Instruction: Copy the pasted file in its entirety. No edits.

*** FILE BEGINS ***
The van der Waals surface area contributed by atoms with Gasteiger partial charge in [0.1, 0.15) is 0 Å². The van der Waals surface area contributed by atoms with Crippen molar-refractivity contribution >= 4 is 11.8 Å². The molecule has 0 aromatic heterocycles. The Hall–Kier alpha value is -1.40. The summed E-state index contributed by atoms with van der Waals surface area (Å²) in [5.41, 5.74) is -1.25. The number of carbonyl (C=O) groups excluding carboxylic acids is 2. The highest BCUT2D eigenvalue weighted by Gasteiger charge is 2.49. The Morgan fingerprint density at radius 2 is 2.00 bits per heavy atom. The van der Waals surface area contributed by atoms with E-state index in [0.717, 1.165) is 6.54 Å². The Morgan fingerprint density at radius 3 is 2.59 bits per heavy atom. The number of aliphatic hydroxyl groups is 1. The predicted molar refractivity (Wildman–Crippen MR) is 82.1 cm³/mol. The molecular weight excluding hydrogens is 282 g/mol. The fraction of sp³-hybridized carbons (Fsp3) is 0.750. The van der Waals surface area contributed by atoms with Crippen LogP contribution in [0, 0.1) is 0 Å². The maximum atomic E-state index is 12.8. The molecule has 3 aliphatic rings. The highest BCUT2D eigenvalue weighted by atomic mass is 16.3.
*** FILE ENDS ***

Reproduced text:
The van der Waals surface area contributed by atoms with Gasteiger partial charge in [0.1, 0.15) is 0 Å². The van der Waals surface area contributed by atoms with Crippen molar-refractivity contribution >= 4 is 11.8 Å². The molecule has 0 aromatic heterocycles. The Hall–Kier alpha value is -1.40. The summed E-state index contributed by atoms with van der Waals surface area (Å²) in [5.41, 5.74) is -1.25. The number of carbonyl (C=O) groups excluding carboxylic acids is 2. The highest BCUT2D eigenvalue weighted by Gasteiger charge is 2.49. The Morgan fingerprint density at radius 2 is 2.00 bits per heavy atom. The van der Waals surface area contributed by atoms with E-state index in [0.717, 1.165) is 6.54 Å². The Morgan fingerprint density at radius 3 is 2.59 bits per heavy atom. The number of aliphatic hydroxyl groups is 1. The predicted molar refractivity (Wildman–Crippen MR) is 82.1 cm³/mol. The molecular weight excluding hydrogens is 282 g/mol. The fraction of sp³-hybridized carbons (Fsp3) is 0.750. The van der Waals surface area contributed by atoms with Crippen LogP contribution in [0, 0.1) is 0 Å². The maximum atomic E-state index is 12.8. The molecule has 3 aliphatic rings. The highest BCUT2D eigenvalue weighted by atomic mass is 16.3.